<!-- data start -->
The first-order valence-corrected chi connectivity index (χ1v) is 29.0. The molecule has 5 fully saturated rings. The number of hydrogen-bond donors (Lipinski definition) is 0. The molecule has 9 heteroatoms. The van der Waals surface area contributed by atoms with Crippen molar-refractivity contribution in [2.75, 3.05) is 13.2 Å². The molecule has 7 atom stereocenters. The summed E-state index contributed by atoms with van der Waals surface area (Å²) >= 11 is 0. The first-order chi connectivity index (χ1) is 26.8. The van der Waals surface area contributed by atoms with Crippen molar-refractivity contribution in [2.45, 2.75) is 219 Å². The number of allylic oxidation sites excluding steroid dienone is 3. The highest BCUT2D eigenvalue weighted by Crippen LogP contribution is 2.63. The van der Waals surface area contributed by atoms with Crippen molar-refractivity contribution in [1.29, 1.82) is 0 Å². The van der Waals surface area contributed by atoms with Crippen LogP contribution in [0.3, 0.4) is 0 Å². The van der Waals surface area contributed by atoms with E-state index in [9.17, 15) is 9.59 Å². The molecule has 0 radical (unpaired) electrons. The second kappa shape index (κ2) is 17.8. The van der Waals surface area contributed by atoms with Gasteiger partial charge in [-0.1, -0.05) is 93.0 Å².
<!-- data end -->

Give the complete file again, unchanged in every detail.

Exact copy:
The first-order valence-corrected chi connectivity index (χ1v) is 29.0. The molecule has 5 fully saturated rings. The number of hydrogen-bond donors (Lipinski definition) is 0. The molecule has 9 heteroatoms. The van der Waals surface area contributed by atoms with Crippen molar-refractivity contribution in [2.75, 3.05) is 13.2 Å². The molecule has 7 atom stereocenters. The summed E-state index contributed by atoms with van der Waals surface area (Å²) >= 11 is 0. The first-order chi connectivity index (χ1) is 26.8. The van der Waals surface area contributed by atoms with Crippen molar-refractivity contribution in [2.45, 2.75) is 219 Å². The number of allylic oxidation sites excluding steroid dienone is 3. The highest BCUT2D eigenvalue weighted by Crippen LogP contribution is 2.63. The van der Waals surface area contributed by atoms with Crippen molar-refractivity contribution in [1.29, 1.82) is 0 Å². The van der Waals surface area contributed by atoms with Crippen LogP contribution in [0.3, 0.4) is 0 Å². The van der Waals surface area contributed by atoms with E-state index in [9.17, 15) is 9.59 Å². The molecule has 0 radical (unpaired) electrons. The second kappa shape index (κ2) is 17.8. The van der Waals surface area contributed by atoms with Gasteiger partial charge in [-0.1, -0.05) is 93.0 Å².